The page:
Get some help attracting finance
Whenever I talk to entrepreneurs, whoever they are, whatever the topic, wherever the location, whichever hat I’m wearing, it always comes around to “attracting finance.”
And who can blame you?
After all, as my mum always says: “money makes the mare fly!”
In recent times, with banks and financial institutions getting more and more difficult as sources of funding, if you’re starting a business, the prospect of “Angel Investors” and “Venture Capitalists” are becoming exciting realities for small and even micro businesses.
But a word of caution: Angel Investors can appear to be Financial Devils and Venture Capitalists don’t rush to venture their capital.
And Pssssttt! I have seen small start-ups sabotage their efforts at attracting finance from these sources, even when they had very good business plans.
So I devised this Investment-seeking Manifesto for Start-ups. It is to help you stop the self-sabotage when it comes to attracting finance, and start the self-love that puts you right in the money.
This Manifesto is based on what I find are the 7 worst things that you do which potential investors can’t stand – and they are really not even motivated to tell you about them!
But don’t worry, I’ve got your back so I will share them with you and help you get the funding you want.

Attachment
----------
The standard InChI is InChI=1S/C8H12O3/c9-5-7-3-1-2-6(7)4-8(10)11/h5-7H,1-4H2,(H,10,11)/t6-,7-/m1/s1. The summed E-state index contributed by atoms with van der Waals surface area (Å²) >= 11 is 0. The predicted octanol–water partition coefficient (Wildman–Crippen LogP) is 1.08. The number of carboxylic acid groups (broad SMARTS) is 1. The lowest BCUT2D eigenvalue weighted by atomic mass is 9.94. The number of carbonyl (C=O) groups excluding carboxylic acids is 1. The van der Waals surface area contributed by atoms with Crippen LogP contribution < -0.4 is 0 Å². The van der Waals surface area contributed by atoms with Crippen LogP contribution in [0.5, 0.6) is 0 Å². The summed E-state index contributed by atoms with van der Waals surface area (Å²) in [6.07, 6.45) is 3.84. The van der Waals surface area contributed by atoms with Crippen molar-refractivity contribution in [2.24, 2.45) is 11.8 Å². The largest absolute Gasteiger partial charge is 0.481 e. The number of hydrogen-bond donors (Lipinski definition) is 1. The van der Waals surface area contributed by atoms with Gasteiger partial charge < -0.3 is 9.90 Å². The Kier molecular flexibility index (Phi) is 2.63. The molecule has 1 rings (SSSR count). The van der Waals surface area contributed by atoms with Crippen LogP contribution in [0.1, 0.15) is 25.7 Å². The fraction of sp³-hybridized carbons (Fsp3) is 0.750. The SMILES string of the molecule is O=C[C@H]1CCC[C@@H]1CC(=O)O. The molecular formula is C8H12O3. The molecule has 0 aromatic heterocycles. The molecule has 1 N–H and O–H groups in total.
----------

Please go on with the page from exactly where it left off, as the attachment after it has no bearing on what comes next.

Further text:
To make the sharing and the knowledge really easy for you, I’ve created a manifesto for you. I want you to take it and if you’re looking for funding, use the 7 declarations like mantras of affirmations. Deal?
Let’s look at your manifesto for attracting finance now…
1. I will keep my Elevator Pitch 60 seconds or less. I must make my pitch short and to the point, making sure it showcases my knowledge and I can deliver it in an unhurried manner.
2. I will keep my Pitch Deck short as well. The most time I can reasonably expect from serious investors is 30 minutes so I will use 15 minutes for my 10 -12 slides and 15 minutes for their questions.
3. I will put as much as 80% of my effort in my Executive Summary. I recognize that it might be the only thing that my potential investor might read and that it sets the tone for my entire business plan. It can also make the difference between if I’m funded or not.
4. I will learn when to ask for a Non-Disclosure Agreement. Asking a potential investor to sign an NDA, before I have even shared an idea or executive summary with him or her is not the thing to do. I will ask only when I’m sharing a full business plan.
5. I will not overlook a realistic Exit Strategy for investors. I will remember that while I want to save the world” the investor wants to know “How do I make a lot of money in the short to medium term (3 to 7 years) and get out of this business?”
6. I will not send my proposal to an investor without prior arrangement. I know that if I do, it is likely to remain in the “Unsolicited, Unopened Pile” unless I have someone act as a reference for me before my proposal is delivered.
7. I will listen to feedback from the potential investor. I will not get my hackles up at the tough questions investors will ask me. I will answer with pride because I know that they are only interested in justifying the investment of such a large sum of money.
You can also download a beautiful one-page version of this Manifesto which you should print out on fancy paper, laminate or frame and put it in a place where you can see it every day.
It’s my commitment to you and you don’t even have to sign-up or anything!
Here’s to your success in attracting loads of finance!